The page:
LIEUTENANT ROBERT C. YOUNG, Bobby to everyone who knew him, sat with his feet on the lip of the console before him. He had the stout build of an athlete and blond hair that sometimes got a little longer than Starfleet regulation allowed. He had modified the regulation chair so that it tilted backward easily, comfort being his highest priority. Life on Brundage Station was dull, routine, and his punishment for telling Admiral Kirschbaum that nothing in Starfleet compared with snow skiing down Exhibition in Sun Valley, Idaho. On Earth.
Bobby hadn't realized he was talking with an admiral at the time, only some pompous fool who seemed to believe that every officer aspired to interstellar travel. Bobby had gone to Starfleet Academy at the urgings of his mother, a dear woman who was afraid that Bobby would spend his entire life on the slopes of the sector's snow-covered mountains and therefore never achieve anything of importance. She was afraid he would die broke and without skills; he, on the other hand, believed skiing was skill enough for any man and more than enough to live a full life.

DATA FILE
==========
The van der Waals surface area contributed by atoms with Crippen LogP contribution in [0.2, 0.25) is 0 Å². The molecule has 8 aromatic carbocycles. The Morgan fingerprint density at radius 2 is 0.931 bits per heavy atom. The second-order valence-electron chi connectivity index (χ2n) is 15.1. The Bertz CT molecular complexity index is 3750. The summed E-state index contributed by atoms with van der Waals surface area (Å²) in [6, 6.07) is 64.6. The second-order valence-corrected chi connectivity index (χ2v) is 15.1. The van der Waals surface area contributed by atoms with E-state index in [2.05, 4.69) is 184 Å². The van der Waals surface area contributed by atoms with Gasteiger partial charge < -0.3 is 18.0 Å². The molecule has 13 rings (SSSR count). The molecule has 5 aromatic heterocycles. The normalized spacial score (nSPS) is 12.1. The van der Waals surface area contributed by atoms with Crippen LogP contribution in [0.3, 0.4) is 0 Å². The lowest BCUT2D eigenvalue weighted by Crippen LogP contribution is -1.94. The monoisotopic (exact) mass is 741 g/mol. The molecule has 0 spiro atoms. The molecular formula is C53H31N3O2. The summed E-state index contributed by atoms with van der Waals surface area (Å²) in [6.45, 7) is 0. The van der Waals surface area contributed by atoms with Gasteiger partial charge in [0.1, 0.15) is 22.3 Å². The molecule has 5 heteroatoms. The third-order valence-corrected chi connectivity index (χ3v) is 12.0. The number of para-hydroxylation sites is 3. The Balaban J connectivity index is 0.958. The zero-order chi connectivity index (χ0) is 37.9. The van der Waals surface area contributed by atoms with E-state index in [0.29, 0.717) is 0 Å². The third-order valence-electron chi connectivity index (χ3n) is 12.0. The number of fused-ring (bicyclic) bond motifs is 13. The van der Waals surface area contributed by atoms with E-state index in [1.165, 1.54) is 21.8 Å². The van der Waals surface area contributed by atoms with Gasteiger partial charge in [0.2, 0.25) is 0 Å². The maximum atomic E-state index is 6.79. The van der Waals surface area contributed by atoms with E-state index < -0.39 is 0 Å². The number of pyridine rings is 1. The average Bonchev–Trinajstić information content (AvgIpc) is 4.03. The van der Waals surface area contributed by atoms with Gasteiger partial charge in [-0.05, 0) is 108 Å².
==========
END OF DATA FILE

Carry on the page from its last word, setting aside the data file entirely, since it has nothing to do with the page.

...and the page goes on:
But he loved his mother. He had joined. And because he had been a good cadet who had done well in officer training, he had gone to one too many off-campus parties, and insulted the wrong admiral.
Friends later told him that if he had made the same comment to Admiral Zlitch, she would have laughed, agreed, and then compared the latest in ski-boot technology with him.
Admiral Kirschbaum had merely said, If you find all of the galaxy boring, young man, I have the assignment for you.
Brundage Station, armpit of the galaxy. Some wag -- another skier, obviously -- fifty years before had give n the station the Brundage nickname after a famous ski hill in McCall, Idaho, because, rumor had it, Brundage stood on the slippery slope to nowhere.